A mother’s account the death her 5-year-old daughter from a ruthless form of strep contrasts with Elizabeth Edwards’s approach to the death of her 16-year-old son
Comfort: A Journey Through Grief. By Ann Hood. Norton, 188 pp., $19.95.
By Janice Harayda
It is Ann Hood’s bad luck that I read Comfort a few days after finishing Elizabeth Edwards’s Saving Graces, which has a moving section on the death of her 16-year-old son. Edwards says that on what would have been Wade’s 17th birthday, she and her husband went to a park and handed out 100 printed cards that read:
“CELEBRATE WADE’S BIRTHDAY
“July 18 would be the 17th birthday of Wade Edwards of Raleigh. Please use the attached coupon to celebrate his birthday with an ice cream or treat from the Pullen Park concession stand.
“The gift you can give in Wade’s name is to do something nice for someone else.”
This lovely gesture caused some pain for Edwards and her husband, John, the 2004 Democratic nominee for vice-president:
“It occurred to us later that this would have been a happy way to celebrate Wade’s birthday if he had lived. Instead, the delight on the faces of the children as they returned from the concession stand with ice cream treats was a sad reminder of what it might have been had Wade lived.”
Sad it may been, but the incident shows a warmth and humanity less apparent in Hood’s more self-absorbed account of death of her 5-year-old daughter, Grace, from a ruthless form of strep in April 2002. In a typical passage in Comfort, Hood seems outraged that nearly a year and a half after her daughter’s death, her church sang “Amazing Grace” on a September Sunday “close to Grace’s birthday” and “without any warning” beyond the usual notice in the bulletin. She and her husband went to see the ministers and apparently got the apology they sought: “It was a mistake. They were sorry. It would never happen again. In fact, they would not play ‘Amazing Grace’ in September, or in April, the month Grace died.”
Hood’s anger about this incident is believable. Anyone who has lost someone greatly loved knows that small events can have titanic emotional force and you may need do all you can to protect yourself from them. But “Amazing Grace” is perhaps the world’s most popular hymn www.hymns.me.uk/50-most-loved-hymns.htm and invariably ranks on surveys among the top ten. Perhaps more than any other, it has brought comfort to older people and others facing their own deaths. And the satisfaction that Hood finds in her church’s willingness ban the hymn for two months a year — even as she allows that it still “should be played” at other times — typifies the me-first tone of Comfort. This approach differs both from Edwards’s altruism and from the more journalistic treatment of books such as John Gunther’s classic memoir of the death of his teenage son, Death Be Not Proud.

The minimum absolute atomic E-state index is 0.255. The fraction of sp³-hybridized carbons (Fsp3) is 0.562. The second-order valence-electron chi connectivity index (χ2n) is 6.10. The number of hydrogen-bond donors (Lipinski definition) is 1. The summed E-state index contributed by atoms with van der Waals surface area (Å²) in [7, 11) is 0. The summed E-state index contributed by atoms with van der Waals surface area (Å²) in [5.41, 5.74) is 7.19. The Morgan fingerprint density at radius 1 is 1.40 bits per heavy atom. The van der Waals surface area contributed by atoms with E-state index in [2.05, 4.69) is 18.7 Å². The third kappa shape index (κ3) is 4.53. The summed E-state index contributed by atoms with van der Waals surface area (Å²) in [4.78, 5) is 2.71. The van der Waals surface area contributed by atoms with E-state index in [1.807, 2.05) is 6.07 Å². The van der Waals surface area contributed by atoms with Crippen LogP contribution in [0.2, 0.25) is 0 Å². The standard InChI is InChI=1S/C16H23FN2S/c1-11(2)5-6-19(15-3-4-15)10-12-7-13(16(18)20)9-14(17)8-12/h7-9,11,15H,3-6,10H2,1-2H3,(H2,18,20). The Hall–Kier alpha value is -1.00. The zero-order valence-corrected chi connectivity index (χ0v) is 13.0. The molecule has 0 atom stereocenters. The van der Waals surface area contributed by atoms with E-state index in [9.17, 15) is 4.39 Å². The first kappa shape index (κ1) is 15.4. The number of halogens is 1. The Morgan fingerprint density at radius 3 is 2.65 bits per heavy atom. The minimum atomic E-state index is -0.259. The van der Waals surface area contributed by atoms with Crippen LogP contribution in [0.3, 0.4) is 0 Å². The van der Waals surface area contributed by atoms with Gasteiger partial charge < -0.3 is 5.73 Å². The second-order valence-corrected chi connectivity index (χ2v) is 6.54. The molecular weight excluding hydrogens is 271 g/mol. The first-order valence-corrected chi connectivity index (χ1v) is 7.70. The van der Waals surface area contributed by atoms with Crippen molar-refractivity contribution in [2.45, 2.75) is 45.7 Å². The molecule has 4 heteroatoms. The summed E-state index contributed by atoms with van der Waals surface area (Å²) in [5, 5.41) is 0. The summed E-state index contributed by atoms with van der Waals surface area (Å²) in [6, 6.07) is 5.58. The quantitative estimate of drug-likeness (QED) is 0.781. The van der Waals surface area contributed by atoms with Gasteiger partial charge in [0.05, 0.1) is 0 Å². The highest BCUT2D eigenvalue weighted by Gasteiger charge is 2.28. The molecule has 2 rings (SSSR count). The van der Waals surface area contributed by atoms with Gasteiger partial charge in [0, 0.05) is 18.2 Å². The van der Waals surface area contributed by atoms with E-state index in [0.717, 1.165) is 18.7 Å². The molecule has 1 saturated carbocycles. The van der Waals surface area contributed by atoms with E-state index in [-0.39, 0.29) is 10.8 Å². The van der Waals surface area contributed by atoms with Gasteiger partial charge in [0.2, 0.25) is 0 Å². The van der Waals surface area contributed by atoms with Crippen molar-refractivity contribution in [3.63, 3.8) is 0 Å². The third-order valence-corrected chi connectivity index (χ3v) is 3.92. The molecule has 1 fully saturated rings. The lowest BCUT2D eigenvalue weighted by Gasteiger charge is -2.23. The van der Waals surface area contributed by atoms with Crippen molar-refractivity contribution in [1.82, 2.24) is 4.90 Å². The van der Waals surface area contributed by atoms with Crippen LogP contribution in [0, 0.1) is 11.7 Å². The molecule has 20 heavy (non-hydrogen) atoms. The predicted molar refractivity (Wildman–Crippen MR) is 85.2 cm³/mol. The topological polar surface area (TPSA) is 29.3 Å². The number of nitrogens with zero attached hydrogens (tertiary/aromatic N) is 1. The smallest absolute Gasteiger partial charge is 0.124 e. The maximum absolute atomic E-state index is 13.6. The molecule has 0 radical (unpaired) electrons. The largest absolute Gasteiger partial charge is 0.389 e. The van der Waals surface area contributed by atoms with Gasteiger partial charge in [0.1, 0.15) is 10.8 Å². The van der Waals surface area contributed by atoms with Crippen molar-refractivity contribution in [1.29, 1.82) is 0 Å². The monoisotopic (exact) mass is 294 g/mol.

In a sense, the self-indulgence of Comfort is true to life. Grief makes narcissists of us all. A searing loss can leave us – when we want most to remember someone else – aware only of our own pain. But Edwards and others have found ways to acknowledge this reality while offering a more complex view of grief.
In Saving Graces Edwards writes of going after storm to the cemetery where Wade was buried and seeing a man, carrying a small dog, who often visited his father’s grave: “The only tree in the man’s section of the cemetery had fallen, and it had fallen across the grave of his father. His pain and helplessness were overwhelming. I made a small bouquet from the flowers at Wade’s grave and took them to him. He usually brought something for the grave, but that day he was empty in every way. Sometimes we pressed on as if we were not weakened, and then we saw ourselves in someone else.”
Saving Graces is Edwards’s first book, and Comfort is Hood’s tenth. But that cemetery scene may tell you more about grief than anything in Comfort. Hood spells everything out as neatly as an article in Good Housekeeping or Ladies’ Home Journal, two magazines for which she writes, in prose as smooth as glass. Edwards leaves some things implicit or unanswered, as great novelists do. (Why was that man at the cemetery carrying his dog?) In that sense, Saving Graces is truer to perhaps the most painful aspect of grief: Its depths are unknowable, except to the people who feel it them.
Best line: After Grace’s death, Hood and her husband adopted a baby girl from China and learned in the process some Chinese mothers mark or “brand” their babies with small scars before they abandon them “as a sign of love.” She and her husband traveled in a group of families, all of whom received their children at the same time: “Soon people were lifting pant legs or the cuffs of sleeves to show the small scars on their babies.” On the neck of her new daughter Hood found “a thick rope of scar tissue, round and small,” which a pediatrician belived was a burn that had healed.
Worst line: Hood says that she used to sleep holding her daughter in the crook of her arm: “So that I literally held Grace day and night for the first year of her life.”
Recommendation? Tara McKelvey wrote correctly in a review in the New York Times Book Review that Comfort “doesn’t offer comfort, not really – only grief.”
Published: May 2008 www.wwnorton.com/catalog/spring08/006456.htm
Furthermore: Hood also wrote Somewhere Off the Coast of Maine and The Knitting Circle. She lives in Providence, Rhode Island.
One-Minute Book Reviews is for people who like to read but dislike hype and review inflation.
© 2008 Janice Harayda. All rights reserved.